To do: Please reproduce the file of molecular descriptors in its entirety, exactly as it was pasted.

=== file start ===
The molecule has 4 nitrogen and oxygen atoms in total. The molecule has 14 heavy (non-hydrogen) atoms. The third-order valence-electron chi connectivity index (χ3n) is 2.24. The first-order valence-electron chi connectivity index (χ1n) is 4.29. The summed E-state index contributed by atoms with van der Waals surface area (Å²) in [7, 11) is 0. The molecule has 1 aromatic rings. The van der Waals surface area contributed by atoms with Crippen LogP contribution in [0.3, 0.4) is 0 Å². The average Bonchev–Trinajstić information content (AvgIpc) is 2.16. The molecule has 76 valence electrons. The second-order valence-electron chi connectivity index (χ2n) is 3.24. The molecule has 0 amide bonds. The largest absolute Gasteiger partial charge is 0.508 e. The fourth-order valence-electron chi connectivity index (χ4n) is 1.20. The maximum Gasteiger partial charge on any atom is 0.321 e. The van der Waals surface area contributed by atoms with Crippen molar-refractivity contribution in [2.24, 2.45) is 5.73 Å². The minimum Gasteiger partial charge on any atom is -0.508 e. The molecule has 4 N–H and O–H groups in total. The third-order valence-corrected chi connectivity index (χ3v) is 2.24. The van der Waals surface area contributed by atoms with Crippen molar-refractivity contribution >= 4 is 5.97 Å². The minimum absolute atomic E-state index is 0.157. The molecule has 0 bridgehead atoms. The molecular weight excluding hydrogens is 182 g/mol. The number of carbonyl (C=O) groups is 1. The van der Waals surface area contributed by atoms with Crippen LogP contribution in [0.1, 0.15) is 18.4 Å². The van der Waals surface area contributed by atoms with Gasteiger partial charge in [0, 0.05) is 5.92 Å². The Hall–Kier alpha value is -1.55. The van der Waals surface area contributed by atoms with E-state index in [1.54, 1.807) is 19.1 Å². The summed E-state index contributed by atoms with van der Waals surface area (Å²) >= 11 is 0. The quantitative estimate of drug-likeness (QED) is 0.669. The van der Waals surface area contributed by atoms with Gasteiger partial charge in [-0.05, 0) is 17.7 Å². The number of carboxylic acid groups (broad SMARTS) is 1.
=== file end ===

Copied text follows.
The molecule has 4 nitrogen and oxygen atoms in total. The molecule has 14 heavy (non-hydrogen) atoms. The third-order valence-electron chi connectivity index (χ3n) is 2.24. The first-order valence-electron chi connectivity index (χ1n) is 4.29. The summed E-state index contributed by atoms with van der Waals surface area (Å²) in [7, 11) is 0. The molecule has 1 aromatic rings. The van der Waals surface area contributed by atoms with Crippen LogP contribution in [0.3, 0.4) is 0 Å². The average Bonchev–Trinajstić information content (AvgIpc) is 2.16. The molecule has 76 valence electrons. The second-order valence-electron chi connectivity index (χ2n) is 3.24. The molecule has 0 amide bonds. The largest absolute Gasteiger partial charge is 0.508 e. The fourth-order valence-electron chi connectivity index (χ4n) is 1.20. The maximum Gasteiger partial charge on any atom is 0.321 e. The van der Waals surface area contributed by atoms with Crippen molar-refractivity contribution in [2.24, 2.45) is 5.73 Å². The minimum Gasteiger partial charge on any atom is -0.508 e. The molecule has 4 N–H and O–H groups in total. The third-order valence-corrected chi connectivity index (χ3v) is 2.24. The van der Waals surface area contributed by atoms with Crippen molar-refractivity contribution >= 4 is 5.97 Å². The minimum absolute atomic E-state index is 0.157. The molecule has 0 bridgehead atoms. The molecular weight excluding hydrogens is 182 g/mol. The number of carbonyl (C=O) groups is 1. The van der Waals surface area contributed by atoms with Crippen LogP contribution in [0.1, 0.15) is 18.4 Å². The van der Waals surface area contributed by atoms with Gasteiger partial charge in [0, 0.05) is 5.92 Å². The Hall–Kier alpha value is -1.55. The van der Waals surface area contributed by atoms with E-state index in [1.54, 1.807) is 19.1 Å². The summed E-state index contributed by atoms with van der Waals surface area (Å²) >= 11 is 0. The quantitative estimate of drug-likeness (QED) is 0.669. The van der Waals surface area contributed by atoms with Gasteiger partial charge in [-0.05, 0) is 17.7 Å². The number of carboxylic acid groups (broad SMARTS) is 1.